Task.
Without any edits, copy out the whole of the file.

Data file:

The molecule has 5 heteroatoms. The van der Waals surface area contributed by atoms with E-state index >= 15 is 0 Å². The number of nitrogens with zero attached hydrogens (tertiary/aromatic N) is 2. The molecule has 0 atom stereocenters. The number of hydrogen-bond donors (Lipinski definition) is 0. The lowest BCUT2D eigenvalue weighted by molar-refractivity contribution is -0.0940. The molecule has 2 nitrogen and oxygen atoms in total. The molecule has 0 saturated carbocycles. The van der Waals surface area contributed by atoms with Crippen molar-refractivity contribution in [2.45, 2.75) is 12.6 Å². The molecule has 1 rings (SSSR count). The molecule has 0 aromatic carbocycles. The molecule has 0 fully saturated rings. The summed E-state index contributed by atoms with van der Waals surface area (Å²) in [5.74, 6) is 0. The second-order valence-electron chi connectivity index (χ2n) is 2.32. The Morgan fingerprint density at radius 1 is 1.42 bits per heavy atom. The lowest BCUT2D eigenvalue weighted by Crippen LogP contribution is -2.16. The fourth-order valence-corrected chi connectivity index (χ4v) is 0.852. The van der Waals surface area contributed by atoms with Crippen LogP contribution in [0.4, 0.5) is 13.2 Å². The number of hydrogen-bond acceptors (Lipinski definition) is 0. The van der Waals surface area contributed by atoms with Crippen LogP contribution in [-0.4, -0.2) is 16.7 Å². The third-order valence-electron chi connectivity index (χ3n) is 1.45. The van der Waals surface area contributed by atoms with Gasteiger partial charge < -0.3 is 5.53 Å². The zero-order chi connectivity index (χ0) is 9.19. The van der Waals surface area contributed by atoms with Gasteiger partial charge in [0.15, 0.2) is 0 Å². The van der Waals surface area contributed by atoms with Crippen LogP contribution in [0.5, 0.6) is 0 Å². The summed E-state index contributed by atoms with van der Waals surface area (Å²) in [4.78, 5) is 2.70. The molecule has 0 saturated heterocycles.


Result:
The molecule has 5 heteroatoms. The van der Waals surface area contributed by atoms with E-state index >= 15 is 0 Å². The number of nitrogens with zero attached hydrogens (tertiary/aromatic N) is 2. The molecule has 0 atom stereocenters. The number of hydrogen-bond donors (Lipinski definition) is 0. The lowest BCUT2D eigenvalue weighted by molar-refractivity contribution is -0.0940. The molecule has 2 nitrogen and oxygen atoms in total. The molecule has 0 saturated carbocycles. The van der Waals surface area contributed by atoms with Crippen molar-refractivity contribution in [2.45, 2.75) is 12.6 Å². The molecule has 1 rings (SSSR count). The molecule has 0 aromatic carbocycles. The molecule has 0 fully saturated rings. The summed E-state index contributed by atoms with van der Waals surface area (Å²) in [5.74, 6) is 0. The second-order valence-electron chi connectivity index (χ2n) is 2.32. The Morgan fingerprint density at radius 1 is 1.42 bits per heavy atom. The lowest BCUT2D eigenvalue weighted by Crippen LogP contribution is -2.16. The fourth-order valence-corrected chi connectivity index (χ4v) is 0.852. The van der Waals surface area contributed by atoms with Crippen LogP contribution in [0.4, 0.5) is 13.2 Å². The number of hydrogen-bond acceptors (Lipinski definition) is 0. The van der Waals surface area contributed by atoms with Crippen LogP contribution in [-0.4, -0.2) is 16.7 Å². The third-order valence-electron chi connectivity index (χ3n) is 1.45. The van der Waals surface area contributed by atoms with Gasteiger partial charge < -0.3 is 5.53 Å². The zero-order chi connectivity index (χ0) is 9.19. The van der Waals surface area contributed by atoms with Gasteiger partial charge in [0.15, 0.2) is 0 Å². The van der Waals surface area contributed by atoms with Crippen LogP contribution in [0.5, 0.6) is 0 Å². The summed E-state index contributed by atoms with van der Waals surface area (Å²) in [4.78, 5) is 2.70. The molecule has 0 saturated heterocycles.